Despite budget cuts and a reduction in size, the US has maintained its position as the world’s strongest military, according to a report on globalization from Credit Suisse.
While the US is still far and away the world’s top military superpower, Russia and China are its closest rivals. Canada, however, is the weakest of the twenty countries on the list.
Credit Suisse acknowledged the difficulties of determining comparative military strength in its report. To provide a benchmark, the report assigns weighted values for six variables before tabulating a final score.
The factors under consideration for military strength and their total weights are: number of active personnel (5% of total score), tanks (10%), attack helicopters (15%), aircraft (20%), aircraft carriers (25%), and submarines (25%).
The ranking defines military might in purely quantitative terms and does not account for the actual quality of the arms and training that the militaries may have. As such, the placement of some countries on the list may come as a surprise.
Budget: $601 billion
Active frontline personnel: 1,400,000
Total aircraft: 13,892
Possession of over 7000 nuclear weapons, 13000 weaponised aircraft and a spending of over $612 billion a year on defence makes the United States the most powerful army in the world in overall rankings.
Budget: $84.5 billion
Active frontline personnel: 766,055
Total aircraft: 3,429
Two decades after the collapse of the Soviet Union, Russia’s military is growing again. The Kremlin’s military spending has increased by almost a third since 2008 and is expected to grow 44% more in the next three years. Today, the Russian defense budget stands at $76.6 billion.
Russia currently has 766,000 active front-line personnel with a reserve force of 2,485,000 personnel. These troops are backed up by 15,500 tanks, the largest tank force in the world. Russian soldiers generally receive relatively mediocre training, however, and their equipment, like that tank force, is aging.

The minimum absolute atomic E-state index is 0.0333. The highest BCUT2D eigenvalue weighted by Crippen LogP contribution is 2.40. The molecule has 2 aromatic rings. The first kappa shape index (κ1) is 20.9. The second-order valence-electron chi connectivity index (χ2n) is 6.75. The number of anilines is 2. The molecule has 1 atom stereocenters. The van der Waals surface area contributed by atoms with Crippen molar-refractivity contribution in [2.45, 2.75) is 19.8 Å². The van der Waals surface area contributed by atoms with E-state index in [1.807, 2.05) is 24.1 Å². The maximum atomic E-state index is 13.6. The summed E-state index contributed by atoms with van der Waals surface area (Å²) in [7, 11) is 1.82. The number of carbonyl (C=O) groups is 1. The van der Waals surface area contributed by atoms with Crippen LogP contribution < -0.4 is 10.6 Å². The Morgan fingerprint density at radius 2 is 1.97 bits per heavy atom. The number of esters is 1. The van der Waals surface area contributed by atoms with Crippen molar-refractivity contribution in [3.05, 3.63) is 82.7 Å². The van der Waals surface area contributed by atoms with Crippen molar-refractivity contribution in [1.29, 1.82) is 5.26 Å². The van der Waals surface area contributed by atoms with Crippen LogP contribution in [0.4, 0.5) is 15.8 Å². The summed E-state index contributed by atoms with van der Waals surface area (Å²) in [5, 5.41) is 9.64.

Budget: $216 billion
Active frontline personnel: 2,333,000
Total aircraft: 2,860
China has the 3rd most powerful army, with an active personnel that is 2.2 million people strong. They also employ around 9000 tanks, and receive massive central funding.
Budget: $41.6 billion
Active frontline personnel: 247,173
Total aircraft: 1,613
In absolute terms, the Japanese military is relatively small. Nonetheless, the country is extremely well equipped.
According to Credit Suisse, it has the fourth largest submarine fleet in the list. Japan also has four aircraft carriers, although these vessels are only equipped with helicopter fleets.
Japan also has the fourth largest attack helicopter fleet behind China, Russia, and the US.
Budget: $50 billion
Active frontline personnel: 1,325,000
Total aircraft: 1,905
India’s defense spending is expected to rise as it pursues a modernization drive. Currently, it is estimated that India only spends $50 billion on its budget, and it is slated to become the fifth highest spender by 2020. It is already the world’s largest importer of military goods.
India has ballistic missiles with a range capable of hitting all of Pakistan or most of China. Indian military strategy has been dominated by its long-simmering conflict with Pakistan, although there have also been minor wars between China and India in the past.
Budget: $62.3 billion
Active frontline personnel: 202,761
Total aircraft: 1,264
France has around 230,000 active personnel in their armed forces. They also possess 300 nuclear warheads, more than 1000 fighter jets and spend a hefty $43 billion a year on all that fighting power.
7. South Korea
Budget: $62.3 billion
Active frontline personnel: 624,465
Total aircraft: 1,412
South Korea has been left with little choice but to have a large and capable military in the face of potential North Korean aggression. With those realities in mind, South Korea has a number of submarines, attack helicopters, and active personnel.
The country also has numerous tanks and the seventh largest air force in the world.
8. United Kingdom
Budget: $60.5 billion
Active frontline personnel: 146,980
Total aircraft: 936
Although the UK is planning to reduce the size of its armed forces by 20% between 2010 and 2018, it can count on being able to project its power around the world.
The Royal Navy is planning to put the HMS Queen Elizabeth, an aircraft carrier that has a flight deck measuring at 4.5 acres, into service in 2020, carrying 40 F-35B joint strike fighters across the globe.
Budget: $18.2 billion
Active frontline personnel: 410,500
Total aircraft: 1,020
Turkey’s armed forces are one of the largest in the eastern Mediterranean. Although lacking an aircraft carrier, only five countries on Credit Suisse’s list have more submarines than Turkey.
In addition, the country can lay claim to an impressively large tank fleet as well as numerous aircraft and attack helicopters.
Turkey is also a committed member of the F-35 program.